Complaints Surge Over Bill Collector 'Abuse'

U.S. law allows creditors to take aggressive steps to collect a debt

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    NEWSLETTERS

    Peter Macdiarmid/Getty Images
    Excessive debt, in part due to easy credit, is blamed for the credit crunch.

    After several years in which Americans were buying stuff on credit they couldn't afford, a rapidly increasing number are complaining about getting harassed and abused by bill collectors.

    Nearly 71,000 people filed such complaints with the Federal Trade Commission last year, roughly double the number in 2003. In addition, more than 14,000 complained to the Better Business Bureau. Thousands more lodged grievances with state and city officials.

    "And it is going to get worse," warned David Polino, a Better Business Bureau expert on collection agencies and president of the BBB chapter in upstate New York. "With the recession, with the horrible credit problems, this is going to be off the charts."

    Regulators and consumer groups say the rise in complaints reflects the rapidly increasing number of Americans who took on more debt than they could handle during the free-spending, easy-credit days that preceded the current economic crisis. The complaints are also being attributed to the explosive growth in the number of companies that buy up bad consumer debt at a discount and try to collect whatever they can.

    U.S. law allows creditors to take aggressive steps to collect a debt, including going to court to freeze a debtor's bank accounts. But there are also rules: They may not call before 8 a.m. or after 9 p.m. They may not repeatedly use the phone to annoy you. They cannot curse or threaten to have you arrested. They cannot lie about the likelihood of legal action, or tack on unwarranted charges.

    People who owe money are often themselves rude and abusive to bill collectors, use obscene language and hurl death threats. But under the law, bill collectors are not allowed to respond in kind.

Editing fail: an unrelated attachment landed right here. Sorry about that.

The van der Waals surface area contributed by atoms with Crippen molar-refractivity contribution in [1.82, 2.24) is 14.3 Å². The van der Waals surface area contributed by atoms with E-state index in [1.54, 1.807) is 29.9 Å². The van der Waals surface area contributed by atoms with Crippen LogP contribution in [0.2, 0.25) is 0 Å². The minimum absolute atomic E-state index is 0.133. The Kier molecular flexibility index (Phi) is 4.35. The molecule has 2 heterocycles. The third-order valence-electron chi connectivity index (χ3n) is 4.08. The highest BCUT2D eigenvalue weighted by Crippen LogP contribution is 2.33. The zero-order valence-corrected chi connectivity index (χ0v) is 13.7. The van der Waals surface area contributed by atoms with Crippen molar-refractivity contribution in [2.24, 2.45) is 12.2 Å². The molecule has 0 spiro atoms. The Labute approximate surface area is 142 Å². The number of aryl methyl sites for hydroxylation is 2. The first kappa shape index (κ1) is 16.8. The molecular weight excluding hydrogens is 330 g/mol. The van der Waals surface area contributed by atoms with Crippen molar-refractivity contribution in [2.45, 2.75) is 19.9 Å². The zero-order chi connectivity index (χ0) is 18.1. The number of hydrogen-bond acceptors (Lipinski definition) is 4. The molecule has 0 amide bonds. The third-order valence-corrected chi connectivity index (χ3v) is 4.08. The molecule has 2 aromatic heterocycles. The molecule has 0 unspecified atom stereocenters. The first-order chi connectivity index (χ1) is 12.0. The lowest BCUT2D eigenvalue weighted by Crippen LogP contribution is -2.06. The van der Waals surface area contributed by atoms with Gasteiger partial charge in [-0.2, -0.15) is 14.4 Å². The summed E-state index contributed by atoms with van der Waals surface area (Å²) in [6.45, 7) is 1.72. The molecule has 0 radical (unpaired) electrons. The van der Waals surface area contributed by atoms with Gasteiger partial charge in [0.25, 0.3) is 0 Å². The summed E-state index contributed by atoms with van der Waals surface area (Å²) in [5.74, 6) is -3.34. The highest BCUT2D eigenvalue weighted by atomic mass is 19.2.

Nearly 39 percent of the people who complained to the FTC last year accused an agency of either demanding a larger payment than legally allowed, or seeking money they didn't owe at all.

    Bob Silvers of San Jose, Calif., said a company called Bay Area Credit Service has been hounding him over a disputed $60 ambulance bill from 2002 by bombarding him with calls that begin early in the morning and sometimes continue all day.

    "I get between three and nine calls a day, six days a week," said Silvers, who claims the agency has ignored his demands to stop calling. "It's just constant harassment."

    A spokesman for Bay Area Credit said he was unfamiliar with Silvers' dispute, but said it is against company policy to use the telephone to browbeat people.

    West Virginia's attorney general sued a Florida company this month, accusing it of trying to intimidate people into paying delinquent cell phone bills by falsely threatening them with arrest, harassing their relatives and contacting their employers.

    One 72-year-old retiree targeted by the company, Florence Gifford of Gypsy, W.Va., said she didn't believe she owed anything, but forked over $304 anyway after collectors used foul language and threatened to send a sheriff's deputy to her door.

    In New York, authorities said one collector was recently disciplined for threatening to have immigrant debtors deported.